HIS DESIRES OF “hope” and “change,” while hokey, were admirable. Certainly more admirable than the rhetoric we hear these days that seem to have returned us in the Midwest to a status where Chicago stands out among the farm fields.

I’d like to think that the poisonous sea of rhetoric that is drowning out the rest of the Midwest is not taking us down in Chicago because we have a high-ground, of sorts.

At least that’s what it looks like to me when I see all these political people from surrounding states fleeing to Chicago or other parts of Illinois as a last-ditch effort to thwart measures that are so blatantly ideological – and being rammed through their respective Legislatures by people who want their opposition to “bleed” profusely from the political wounds.

I wrote last week how appalled I was by political activity in Wisconsin, where Gov. Scott Walker is pushing for the same kind of legislation that exists in many Southern states to undermine the concept of labor unions.

“RIGHT TO WORK” means that people don’t have to join the union local that represents the workers of their employer, if they choose not to. Which is all good and fine, until one considers the intimidation that workers who have an interest in joining the union will suffer as a result.

Republican legislators in Wisconsin were prepared to ram this through until Democratic opposition managed to come up with a way to prevent the state Legislature from acting upon anything.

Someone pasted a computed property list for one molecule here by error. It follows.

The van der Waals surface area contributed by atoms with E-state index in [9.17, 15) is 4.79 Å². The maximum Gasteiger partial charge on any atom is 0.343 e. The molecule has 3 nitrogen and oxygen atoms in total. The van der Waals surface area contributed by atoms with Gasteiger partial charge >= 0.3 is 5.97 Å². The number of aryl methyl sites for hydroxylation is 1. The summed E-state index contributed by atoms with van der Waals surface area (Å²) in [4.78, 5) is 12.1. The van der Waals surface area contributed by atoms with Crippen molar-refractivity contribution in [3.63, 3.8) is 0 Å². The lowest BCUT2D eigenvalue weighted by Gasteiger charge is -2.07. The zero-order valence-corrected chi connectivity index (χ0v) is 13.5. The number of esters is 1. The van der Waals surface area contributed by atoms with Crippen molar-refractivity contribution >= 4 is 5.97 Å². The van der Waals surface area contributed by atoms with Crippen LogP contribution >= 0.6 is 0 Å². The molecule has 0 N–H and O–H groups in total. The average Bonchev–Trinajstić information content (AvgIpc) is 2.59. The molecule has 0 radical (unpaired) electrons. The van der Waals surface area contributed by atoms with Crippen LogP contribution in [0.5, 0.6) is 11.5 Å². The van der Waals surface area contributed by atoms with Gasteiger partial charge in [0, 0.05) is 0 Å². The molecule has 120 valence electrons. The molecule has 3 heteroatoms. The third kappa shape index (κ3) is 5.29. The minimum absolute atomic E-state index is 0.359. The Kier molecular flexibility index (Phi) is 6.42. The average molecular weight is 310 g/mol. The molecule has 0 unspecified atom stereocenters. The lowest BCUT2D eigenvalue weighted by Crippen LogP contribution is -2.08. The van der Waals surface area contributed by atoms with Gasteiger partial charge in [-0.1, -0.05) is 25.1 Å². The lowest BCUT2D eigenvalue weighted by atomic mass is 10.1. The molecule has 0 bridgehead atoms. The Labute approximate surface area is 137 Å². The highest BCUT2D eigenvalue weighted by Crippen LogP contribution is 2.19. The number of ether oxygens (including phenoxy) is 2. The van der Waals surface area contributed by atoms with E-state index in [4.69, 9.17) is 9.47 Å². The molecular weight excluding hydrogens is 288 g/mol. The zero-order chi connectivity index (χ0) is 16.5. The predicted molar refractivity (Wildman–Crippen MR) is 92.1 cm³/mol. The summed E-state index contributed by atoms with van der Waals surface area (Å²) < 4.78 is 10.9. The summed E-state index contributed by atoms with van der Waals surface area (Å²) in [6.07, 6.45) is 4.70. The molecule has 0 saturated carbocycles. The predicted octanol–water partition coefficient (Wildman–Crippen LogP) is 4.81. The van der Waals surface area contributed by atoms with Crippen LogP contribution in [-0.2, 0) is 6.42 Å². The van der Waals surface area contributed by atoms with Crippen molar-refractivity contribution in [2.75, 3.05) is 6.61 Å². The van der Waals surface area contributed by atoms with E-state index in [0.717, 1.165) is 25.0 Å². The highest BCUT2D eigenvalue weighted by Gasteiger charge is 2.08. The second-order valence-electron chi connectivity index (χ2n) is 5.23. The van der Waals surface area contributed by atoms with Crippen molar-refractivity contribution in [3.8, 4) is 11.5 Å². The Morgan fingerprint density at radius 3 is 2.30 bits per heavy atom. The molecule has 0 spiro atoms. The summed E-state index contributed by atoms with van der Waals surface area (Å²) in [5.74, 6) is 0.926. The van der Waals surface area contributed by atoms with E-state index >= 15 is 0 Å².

The result is that Wisconsin has become an epicenter for political activity and labor law. It also has become a role model, of sorts. Indiana state officials who were opposed to their Republican leadership trying an equally ideological political grab have done the same thing.

Because both of these states are in proximity to Illinois and because we still have the overwhelming Democratic leadership of our state government that wouldn’t collude with Wisconsin or Indiana officials, we’re getting the brunt of these out-of-state legislators who are in political exile.

IN INDIANA, THE right-to-work measure went down to defeat because it had a specific deadline for passage, and the Legislature was ground to a halt because of a lack of Democrats. Both parties must have members present for any activity to take place, which makes all the sense in the world.

Just think of what Illinois House Speaker Michael Madigan, D-Chicago, could achieve in our state if he could just lock out the Republican opposition from the chambers. So I don’t want to hear from Republican partisans (actually, the conservative ideologues) about how wrong the law is for allowing this maneuver to exist.

In Indiana, officials say that up to 46 bills will die if the state Legislature remains shuttered for the week.

Meanwhile, we have these legislators spending their time in Illinois so as to avoid the chance that their local police go overboard and try to haul someone in handcuffs to the Legislature to force them to vote.

AT LEAST INDIANA Gov. Mitch Daniels has said he has no intention of getting his state police involved in this mess, on the very legitimate claim that they have real law enforcement business to tend to.

Which is more than one can say for Walker in Wisconsin, who has tried using police for intimidation practices – even though by law they can’t arrest legislators during the scheduled session.